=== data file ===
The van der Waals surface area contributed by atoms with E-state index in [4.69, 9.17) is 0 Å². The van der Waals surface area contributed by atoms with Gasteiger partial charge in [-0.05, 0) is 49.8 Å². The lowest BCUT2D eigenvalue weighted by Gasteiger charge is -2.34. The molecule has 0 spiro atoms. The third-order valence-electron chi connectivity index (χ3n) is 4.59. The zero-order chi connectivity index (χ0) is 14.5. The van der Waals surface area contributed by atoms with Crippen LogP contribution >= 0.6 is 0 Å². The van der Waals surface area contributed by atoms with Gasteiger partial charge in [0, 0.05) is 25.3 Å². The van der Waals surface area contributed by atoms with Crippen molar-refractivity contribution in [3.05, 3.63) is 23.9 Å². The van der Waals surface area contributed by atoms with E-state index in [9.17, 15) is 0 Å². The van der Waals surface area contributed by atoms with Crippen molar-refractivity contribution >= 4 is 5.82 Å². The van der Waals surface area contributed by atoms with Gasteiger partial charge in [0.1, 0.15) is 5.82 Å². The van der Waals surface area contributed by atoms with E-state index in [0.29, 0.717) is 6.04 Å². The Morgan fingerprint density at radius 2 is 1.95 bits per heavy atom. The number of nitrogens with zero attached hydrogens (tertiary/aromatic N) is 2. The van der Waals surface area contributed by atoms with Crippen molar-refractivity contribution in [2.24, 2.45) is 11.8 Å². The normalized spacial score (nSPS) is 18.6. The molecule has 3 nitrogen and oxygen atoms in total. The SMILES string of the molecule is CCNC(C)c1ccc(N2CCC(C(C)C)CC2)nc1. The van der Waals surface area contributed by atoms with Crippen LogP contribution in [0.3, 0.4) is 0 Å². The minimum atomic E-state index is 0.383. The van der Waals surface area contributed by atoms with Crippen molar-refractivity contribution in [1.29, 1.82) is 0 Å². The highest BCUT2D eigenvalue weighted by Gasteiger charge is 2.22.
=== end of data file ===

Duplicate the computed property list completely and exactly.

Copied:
The van der Waals surface area contributed by atoms with E-state index in [4.69, 9.17) is 0 Å². The van der Waals surface area contributed by atoms with Gasteiger partial charge in [-0.05, 0) is 49.8 Å². The lowest BCUT2D eigenvalue weighted by Gasteiger charge is -2.34. The molecule has 0 spiro atoms. The third-order valence-electron chi connectivity index (χ3n) is 4.59. The zero-order chi connectivity index (χ0) is 14.5. The van der Waals surface area contributed by atoms with Crippen LogP contribution >= 0.6 is 0 Å². The van der Waals surface area contributed by atoms with Gasteiger partial charge in [0, 0.05) is 25.3 Å². The van der Waals surface area contributed by atoms with Crippen molar-refractivity contribution in [3.05, 3.63) is 23.9 Å². The van der Waals surface area contributed by atoms with E-state index in [9.17, 15) is 0 Å². The van der Waals surface area contributed by atoms with Crippen molar-refractivity contribution >= 4 is 5.82 Å². The van der Waals surface area contributed by atoms with Gasteiger partial charge in [0.1, 0.15) is 5.82 Å². The van der Waals surface area contributed by atoms with E-state index in [0.29, 0.717) is 6.04 Å². The Morgan fingerprint density at radius 2 is 1.95 bits per heavy atom. The number of nitrogens with zero attached hydrogens (tertiary/aromatic N) is 2. The van der Waals surface area contributed by atoms with Crippen molar-refractivity contribution in [2.24, 2.45) is 11.8 Å². The normalized spacial score (nSPS) is 18.6. The molecule has 3 nitrogen and oxygen atoms in total. The SMILES string of the molecule is CCNC(C)c1ccc(N2CCC(C(C)C)CC2)nc1. The van der Waals surface area contributed by atoms with Crippen LogP contribution in [0.3, 0.4) is 0 Å². The minimum atomic E-state index is 0.383. The van der Waals surface area contributed by atoms with Crippen molar-refractivity contribution in [1.29, 1.82) is 0 Å². The highest BCUT2D eigenvalue weighted by Gasteiger charge is 2.22.